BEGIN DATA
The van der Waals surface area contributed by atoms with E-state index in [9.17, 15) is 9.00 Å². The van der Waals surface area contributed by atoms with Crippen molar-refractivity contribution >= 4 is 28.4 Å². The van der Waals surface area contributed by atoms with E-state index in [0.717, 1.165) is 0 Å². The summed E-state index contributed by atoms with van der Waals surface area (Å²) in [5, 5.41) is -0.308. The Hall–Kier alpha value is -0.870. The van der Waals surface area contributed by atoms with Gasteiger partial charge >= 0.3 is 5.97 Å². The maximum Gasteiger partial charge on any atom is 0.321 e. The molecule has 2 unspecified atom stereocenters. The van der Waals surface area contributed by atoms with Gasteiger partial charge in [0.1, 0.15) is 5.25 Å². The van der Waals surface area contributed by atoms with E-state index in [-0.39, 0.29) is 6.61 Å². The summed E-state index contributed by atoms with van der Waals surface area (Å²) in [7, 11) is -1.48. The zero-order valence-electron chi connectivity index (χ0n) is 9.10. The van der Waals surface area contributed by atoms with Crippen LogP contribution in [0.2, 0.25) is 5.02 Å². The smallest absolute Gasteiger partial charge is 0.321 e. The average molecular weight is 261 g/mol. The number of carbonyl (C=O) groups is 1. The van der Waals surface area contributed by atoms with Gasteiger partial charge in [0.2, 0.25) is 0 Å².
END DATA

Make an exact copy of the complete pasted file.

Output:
The van der Waals surface area contributed by atoms with E-state index in [9.17, 15) is 9.00 Å². The van der Waals surface area contributed by atoms with Crippen molar-refractivity contribution >= 4 is 28.4 Å². The van der Waals surface area contributed by atoms with E-state index in [0.717, 1.165) is 0 Å². The summed E-state index contributed by atoms with van der Waals surface area (Å²) in [5, 5.41) is -0.308. The Hall–Kier alpha value is -0.870. The van der Waals surface area contributed by atoms with Gasteiger partial charge >= 0.3 is 5.97 Å². The maximum Gasteiger partial charge on any atom is 0.321 e. The molecule has 2 unspecified atom stereocenters. The van der Waals surface area contributed by atoms with Gasteiger partial charge in [0.1, 0.15) is 5.25 Å². The van der Waals surface area contributed by atoms with E-state index in [-0.39, 0.29) is 6.61 Å². The summed E-state index contributed by atoms with van der Waals surface area (Å²) in [7, 11) is -1.48. The zero-order valence-electron chi connectivity index (χ0n) is 9.10. The van der Waals surface area contributed by atoms with Crippen LogP contribution in [0.2, 0.25) is 5.02 Å². The smallest absolute Gasteiger partial charge is 0.321 e. The average molecular weight is 261 g/mol. The number of carbonyl (C=O) groups is 1. The van der Waals surface area contributed by atoms with Gasteiger partial charge in [0.2, 0.25) is 0 Å².